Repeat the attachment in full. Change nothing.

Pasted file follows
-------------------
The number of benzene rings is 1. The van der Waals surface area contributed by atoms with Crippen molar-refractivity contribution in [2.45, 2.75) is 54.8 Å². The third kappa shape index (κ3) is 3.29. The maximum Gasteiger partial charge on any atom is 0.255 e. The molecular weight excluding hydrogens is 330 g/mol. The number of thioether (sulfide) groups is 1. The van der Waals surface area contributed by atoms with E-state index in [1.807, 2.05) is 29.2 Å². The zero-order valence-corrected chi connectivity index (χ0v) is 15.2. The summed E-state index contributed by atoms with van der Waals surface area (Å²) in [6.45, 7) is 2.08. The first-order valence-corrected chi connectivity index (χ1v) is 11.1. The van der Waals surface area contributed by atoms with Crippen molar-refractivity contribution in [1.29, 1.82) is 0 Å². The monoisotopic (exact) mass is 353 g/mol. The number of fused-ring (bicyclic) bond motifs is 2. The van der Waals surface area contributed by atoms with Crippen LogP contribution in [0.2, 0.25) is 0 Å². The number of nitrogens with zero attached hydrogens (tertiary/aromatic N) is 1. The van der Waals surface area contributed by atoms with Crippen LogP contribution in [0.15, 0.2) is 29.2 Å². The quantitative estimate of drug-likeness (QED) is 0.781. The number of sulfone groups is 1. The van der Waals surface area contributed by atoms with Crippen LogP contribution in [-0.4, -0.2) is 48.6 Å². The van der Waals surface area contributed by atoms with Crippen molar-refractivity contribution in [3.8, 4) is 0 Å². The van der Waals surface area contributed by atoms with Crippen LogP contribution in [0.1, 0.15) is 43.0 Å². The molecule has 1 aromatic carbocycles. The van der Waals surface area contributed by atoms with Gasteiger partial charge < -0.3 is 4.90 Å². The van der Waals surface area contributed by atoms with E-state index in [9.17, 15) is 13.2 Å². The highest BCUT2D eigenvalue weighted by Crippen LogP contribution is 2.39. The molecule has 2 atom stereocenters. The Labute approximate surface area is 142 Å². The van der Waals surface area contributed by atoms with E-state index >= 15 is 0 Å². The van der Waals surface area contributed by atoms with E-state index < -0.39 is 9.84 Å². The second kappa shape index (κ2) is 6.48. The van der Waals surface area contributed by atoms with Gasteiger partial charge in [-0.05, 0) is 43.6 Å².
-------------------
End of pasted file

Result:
The number of benzene rings is 1. The van der Waals surface area contributed by atoms with Crippen molar-refractivity contribution in [2.45, 2.75) is 54.8 Å². The third kappa shape index (κ3) is 3.29. The maximum Gasteiger partial charge on any atom is 0.255 e. The molecular weight excluding hydrogens is 330 g/mol. The number of thioether (sulfide) groups is 1. The van der Waals surface area contributed by atoms with E-state index in [1.807, 2.05) is 29.2 Å². The zero-order valence-corrected chi connectivity index (χ0v) is 15.2. The summed E-state index contributed by atoms with van der Waals surface area (Å²) in [6.45, 7) is 2.08. The first-order valence-corrected chi connectivity index (χ1v) is 11.1. The van der Waals surface area contributed by atoms with Crippen molar-refractivity contribution in [1.29, 1.82) is 0 Å². The monoisotopic (exact) mass is 353 g/mol. The number of fused-ring (bicyclic) bond motifs is 2. The van der Waals surface area contributed by atoms with Crippen LogP contribution in [0.2, 0.25) is 0 Å². The number of nitrogens with zero attached hydrogens (tertiary/aromatic N) is 1. The van der Waals surface area contributed by atoms with Crippen LogP contribution in [0.15, 0.2) is 29.2 Å². The quantitative estimate of drug-likeness (QED) is 0.781. The number of sulfone groups is 1. The van der Waals surface area contributed by atoms with Crippen LogP contribution in [-0.4, -0.2) is 48.6 Å². The van der Waals surface area contributed by atoms with Crippen molar-refractivity contribution in [3.8, 4) is 0 Å². The van der Waals surface area contributed by atoms with Crippen LogP contribution in [0.1, 0.15) is 43.0 Å². The molecule has 1 aromatic carbocycles. The van der Waals surface area contributed by atoms with Gasteiger partial charge < -0.3 is 4.90 Å². The van der Waals surface area contributed by atoms with E-state index in [9.17, 15) is 13.2 Å². The highest BCUT2D eigenvalue weighted by Crippen LogP contribution is 2.39. The molecule has 2 atom stereocenters. The Labute approximate surface area is 142 Å². The van der Waals surface area contributed by atoms with E-state index >= 15 is 0 Å². The van der Waals surface area contributed by atoms with E-state index < -0.39 is 9.84 Å². The second kappa shape index (κ2) is 6.48. The van der Waals surface area contributed by atoms with Gasteiger partial charge in [-0.05, 0) is 43.6 Å².